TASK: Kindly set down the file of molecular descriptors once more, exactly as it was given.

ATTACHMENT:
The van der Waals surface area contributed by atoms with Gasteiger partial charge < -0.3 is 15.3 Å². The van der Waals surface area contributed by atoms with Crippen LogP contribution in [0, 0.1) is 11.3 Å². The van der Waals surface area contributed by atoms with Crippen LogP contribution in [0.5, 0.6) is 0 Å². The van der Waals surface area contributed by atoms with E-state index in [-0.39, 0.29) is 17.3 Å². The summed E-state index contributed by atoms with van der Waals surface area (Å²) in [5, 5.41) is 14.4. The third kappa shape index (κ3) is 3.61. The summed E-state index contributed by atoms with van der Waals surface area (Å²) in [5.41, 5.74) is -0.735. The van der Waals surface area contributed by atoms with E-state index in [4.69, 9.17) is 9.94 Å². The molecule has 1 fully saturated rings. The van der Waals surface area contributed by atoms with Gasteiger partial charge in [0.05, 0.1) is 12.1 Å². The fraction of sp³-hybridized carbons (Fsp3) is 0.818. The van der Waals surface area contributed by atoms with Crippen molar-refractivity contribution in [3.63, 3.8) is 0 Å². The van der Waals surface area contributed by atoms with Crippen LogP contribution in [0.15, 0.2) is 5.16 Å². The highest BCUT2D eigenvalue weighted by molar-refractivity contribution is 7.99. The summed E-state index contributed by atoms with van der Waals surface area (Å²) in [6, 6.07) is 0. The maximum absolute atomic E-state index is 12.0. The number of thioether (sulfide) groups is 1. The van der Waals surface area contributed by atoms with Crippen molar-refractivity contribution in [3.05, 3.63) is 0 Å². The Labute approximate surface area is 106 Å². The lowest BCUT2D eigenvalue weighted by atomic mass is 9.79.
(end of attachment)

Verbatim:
The van der Waals surface area contributed by atoms with Gasteiger partial charge < -0.3 is 15.3 Å². The van der Waals surface area contributed by atoms with Crippen LogP contribution in [0, 0.1) is 11.3 Å². The van der Waals surface area contributed by atoms with Crippen LogP contribution in [0.5, 0.6) is 0 Å². The van der Waals surface area contributed by atoms with E-state index in [-0.39, 0.29) is 17.3 Å². The summed E-state index contributed by atoms with van der Waals surface area (Å²) in [5, 5.41) is 14.4. The third kappa shape index (κ3) is 3.61. The summed E-state index contributed by atoms with van der Waals surface area (Å²) in [5.41, 5.74) is -0.735. The van der Waals surface area contributed by atoms with E-state index in [4.69, 9.17) is 9.94 Å². The molecule has 1 fully saturated rings. The van der Waals surface area contributed by atoms with Gasteiger partial charge in [0.05, 0.1) is 12.1 Å². The fraction of sp³-hybridized carbons (Fsp3) is 0.818. The van der Waals surface area contributed by atoms with Crippen molar-refractivity contribution in [3.63, 3.8) is 0 Å². The van der Waals surface area contributed by atoms with Crippen LogP contribution in [0.15, 0.2) is 5.16 Å². The highest BCUT2D eigenvalue weighted by molar-refractivity contribution is 7.99. The summed E-state index contributed by atoms with van der Waals surface area (Å²) in [6, 6.07) is 0. The maximum absolute atomic E-state index is 12.0. The number of thioether (sulfide) groups is 1. The van der Waals surface area contributed by atoms with Crippen molar-refractivity contribution in [3.05, 3.63) is 0 Å². The Labute approximate surface area is 106 Å². The lowest BCUT2D eigenvalue weighted by atomic mass is 9.79.